Authors: Nathalie J Arhel, Sylvie Souquere-Besse, Sandie Munier, Philippe Souque, Stephanie Guadagnini, Sandra Tutherford, Marie-Christine Prevost, Terry D Allen, Pierre Charneau
EMBOJ (2007) 26: 3025-3037
Lentiviruses have the unique ability among retroviruses to integrate and replicate efficiently in nondividing target cells (Gartner et al, 1986; Weinberg et al, 1991). The active nuclear import of their genome through the nuclear membrane is the key to mitosis‐independent lentiviral replication.
We have previously shown (Charneau and Clavel, 1991; Charneau et al, 1992, 1994) that HIV‐1 and other lentiviruses have a more complex reverse transcription (RT°) strategy than oncoviruses whereby the presence of two additional cis‐acting sequences within the lentiviral genome, the central polypurine tract (cPPT) and the central termination sequence (CTS), leads to the formation of a three‐stranded DNA structure, the central DNA Flap. Mutations within the cPPT lead to a linear genome lacking the central DNA Flap, and severely impair viral replication (Zennou et al, 2000; Arhel et al, 2006a). Subcellular fractionation together with localization of viral DNA by fluorescence in situ hybridization (FISH) showed that central DNA Flap‐defective molecules dock with wild‐type kinetics at the nuclear membrane (Zennou et al, 2000). This docking, which involves microtubule‐ followed by actin‐directed movements (Arhel et al, 2006b), is a very rapid process, as the vast majority of the linear DNA is already associated with the nuclear fraction within 6 h post‐infection (p.i) or before (Barbosa et al, 1994; Zennou et al, 2000), as is confirmed by real‐time imaging of HIV‐1 complexes in the cytoplasm of infected cells (McDonald et al, 2002; Arhel et al, 2006b). However, unlike wild‐type viral DNA, Flap‐defective linear DNA then accumulates at close proximity of the nuclear membrane, indicating a late defect in nuclear import (Zennou et al, 2000). The central DNA Flap therefore acts as a cis‐determinant of HIV‐1 genome nuclear import, and thus accounting, in part, for the mitosis‐independent replication of lentiviruses. More precisely, studies of viral genome localization by in situ hybridization with electron microscopy indicated that this nuclear import defect occurs immediately before viral genome translocation through the nuclear pore and that most Flap defective DNA molecules have not initiated translocation through the nuclear pore (Arhel et al, 2006c).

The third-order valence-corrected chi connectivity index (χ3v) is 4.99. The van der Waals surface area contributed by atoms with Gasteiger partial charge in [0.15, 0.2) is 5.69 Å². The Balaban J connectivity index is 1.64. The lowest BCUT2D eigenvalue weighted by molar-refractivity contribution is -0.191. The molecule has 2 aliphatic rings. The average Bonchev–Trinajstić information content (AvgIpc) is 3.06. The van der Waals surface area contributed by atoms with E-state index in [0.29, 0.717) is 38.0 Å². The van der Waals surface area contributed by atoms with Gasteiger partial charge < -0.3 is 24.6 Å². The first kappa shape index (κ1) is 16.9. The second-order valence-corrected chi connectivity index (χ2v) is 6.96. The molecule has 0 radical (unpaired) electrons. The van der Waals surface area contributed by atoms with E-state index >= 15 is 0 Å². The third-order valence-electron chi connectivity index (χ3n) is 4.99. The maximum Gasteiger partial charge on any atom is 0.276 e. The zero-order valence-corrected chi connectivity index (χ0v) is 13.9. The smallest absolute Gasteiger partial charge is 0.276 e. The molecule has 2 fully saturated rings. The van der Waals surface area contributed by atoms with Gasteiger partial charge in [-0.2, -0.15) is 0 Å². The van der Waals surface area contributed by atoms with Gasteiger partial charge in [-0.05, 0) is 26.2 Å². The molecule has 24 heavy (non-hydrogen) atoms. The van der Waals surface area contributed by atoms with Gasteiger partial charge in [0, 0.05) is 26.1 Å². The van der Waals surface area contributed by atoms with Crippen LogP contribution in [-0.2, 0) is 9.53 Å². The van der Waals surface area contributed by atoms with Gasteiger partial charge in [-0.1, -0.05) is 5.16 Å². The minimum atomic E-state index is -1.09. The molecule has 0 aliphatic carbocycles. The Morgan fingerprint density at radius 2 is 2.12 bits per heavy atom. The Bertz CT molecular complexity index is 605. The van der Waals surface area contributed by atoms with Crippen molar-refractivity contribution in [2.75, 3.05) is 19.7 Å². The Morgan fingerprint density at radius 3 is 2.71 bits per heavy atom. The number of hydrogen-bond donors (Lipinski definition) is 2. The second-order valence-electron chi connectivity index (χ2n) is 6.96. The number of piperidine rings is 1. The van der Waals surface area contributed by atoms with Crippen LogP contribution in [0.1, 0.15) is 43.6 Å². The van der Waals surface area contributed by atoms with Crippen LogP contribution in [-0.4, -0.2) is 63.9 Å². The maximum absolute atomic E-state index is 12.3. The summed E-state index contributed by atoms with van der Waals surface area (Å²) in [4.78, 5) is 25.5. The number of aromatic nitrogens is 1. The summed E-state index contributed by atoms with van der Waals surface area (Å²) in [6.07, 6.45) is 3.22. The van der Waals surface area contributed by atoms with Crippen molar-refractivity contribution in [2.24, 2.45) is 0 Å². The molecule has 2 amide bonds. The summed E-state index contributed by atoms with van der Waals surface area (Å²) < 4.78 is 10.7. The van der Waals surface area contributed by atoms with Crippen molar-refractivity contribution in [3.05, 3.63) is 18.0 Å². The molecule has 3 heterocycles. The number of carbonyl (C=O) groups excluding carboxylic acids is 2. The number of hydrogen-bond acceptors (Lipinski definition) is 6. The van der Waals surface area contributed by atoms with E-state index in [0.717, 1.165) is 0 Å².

Consistently with the cis‐acting role of the central DNA Flap, its reinsertion in HIV‐1‐derived gene transfer vectors complements the level of nuclear import from a strong defect to wild‐type nuclear import levels, quantitatively indistinguishable from wild‐type virus (Zennou et al, 2000). As a result, DNA Flap‐containing lentiviral vectors adhere closely to the early steps of wild‐type virus infection. Reinsertion of the DNA Flap in HIV‐1 vectors strongly stimulates gene transfer efficiencies both in vivo and ex vivo in all tissue and cell types examined (see references in Arhel et al, 2006a), thus making the DNA Flap an essential and widely used component of lentiviral gene transfer vectors. It has been suggested that the role of the central DNA Flap, whereas beneficial in the context of HIV‐1‐derived vectors, could be nonessential for viral replication in the context of full‐length infectious viral genomes (Dvorin et al, 2002; Limon et al, 2002; Marsden and Zack, 2007). However, although mutations in the central DNA Flap do not lead to totally noninfectious viruses, thus pointing to a small fraction of nuclear import that is independent of the DNA Flap, we have recently shown that cPPT mutant viruses show an important nuclear import defect irrespective of the viral strain, cell type or infectivity assay used (Arhel et al, 2006a).
A three‐stranded DNA structure acting as a cis‐determinant of nuclear import is a novel and intriguing biological phenomenon with no known cellular or viral counterparts. In this work, we unmask the involvement of the central DNA Flap in an unexpected step of the HIV‐1 replication cycle: the maturation at the nuclear membrane of RT complexes (RTCs), consisting in a structure proceeding directly from the core of the particle, into pre‐integration complexes (PICs) of a size compatible with translocation through the nuclear pore. We further demonstrate that the routing of viral complexes to the nuclear membrane is independent of viral DNA synthesis. This work also revisits the identity of active intracellular HIV‐1 replication complexes: direct observation by scanning electron microscopy (SEM) indicates that uncoating, also called decapsidation, does not occur as an immediate post‐fusion event, but rather on the cytoplasmic side of the nuclear pore. Maturation of RTC into PIC is impaired in the absence of DNA Flap formation, therefore leading to the trapping of HIV‐1 PIC within an integral capsid (CA) shell prohibiting nuclear entry of the HIV‐1 genome.
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